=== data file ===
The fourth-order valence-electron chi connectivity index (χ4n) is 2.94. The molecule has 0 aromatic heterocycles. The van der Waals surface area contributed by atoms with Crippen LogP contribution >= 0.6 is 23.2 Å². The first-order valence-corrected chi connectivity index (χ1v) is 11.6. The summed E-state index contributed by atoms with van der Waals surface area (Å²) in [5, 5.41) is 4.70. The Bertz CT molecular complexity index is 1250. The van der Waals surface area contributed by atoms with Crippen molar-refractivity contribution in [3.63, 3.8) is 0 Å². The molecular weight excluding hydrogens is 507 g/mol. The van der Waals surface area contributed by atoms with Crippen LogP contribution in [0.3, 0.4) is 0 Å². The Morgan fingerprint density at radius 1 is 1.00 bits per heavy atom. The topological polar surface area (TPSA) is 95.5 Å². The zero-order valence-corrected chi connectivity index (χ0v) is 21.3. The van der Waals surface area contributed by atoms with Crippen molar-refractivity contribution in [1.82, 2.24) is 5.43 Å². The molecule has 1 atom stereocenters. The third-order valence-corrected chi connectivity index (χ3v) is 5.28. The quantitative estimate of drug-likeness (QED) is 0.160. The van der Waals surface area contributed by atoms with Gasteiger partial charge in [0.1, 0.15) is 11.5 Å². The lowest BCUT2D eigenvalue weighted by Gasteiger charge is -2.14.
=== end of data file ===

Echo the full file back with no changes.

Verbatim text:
The fourth-order valence-electron chi connectivity index (χ4n) is 2.94. The molecule has 0 aromatic heterocycles. The van der Waals surface area contributed by atoms with Crippen LogP contribution >= 0.6 is 23.2 Å². The first-order valence-corrected chi connectivity index (χ1v) is 11.6. The summed E-state index contributed by atoms with van der Waals surface area (Å²) in [5, 5.41) is 4.70. The Bertz CT molecular complexity index is 1250. The van der Waals surface area contributed by atoms with Crippen molar-refractivity contribution in [3.63, 3.8) is 0 Å². The molecular weight excluding hydrogens is 507 g/mol. The van der Waals surface area contributed by atoms with Crippen LogP contribution in [0.3, 0.4) is 0 Å². The Morgan fingerprint density at radius 1 is 1.00 bits per heavy atom. The topological polar surface area (TPSA) is 95.5 Å². The zero-order valence-corrected chi connectivity index (χ0v) is 21.3. The van der Waals surface area contributed by atoms with Crippen molar-refractivity contribution in [1.82, 2.24) is 5.43 Å². The molecule has 1 atom stereocenters. The third-order valence-corrected chi connectivity index (χ3v) is 5.28. The quantitative estimate of drug-likeness (QED) is 0.160. The van der Waals surface area contributed by atoms with Gasteiger partial charge in [0.1, 0.15) is 11.5 Å². The lowest BCUT2D eigenvalue weighted by Gasteiger charge is -2.14.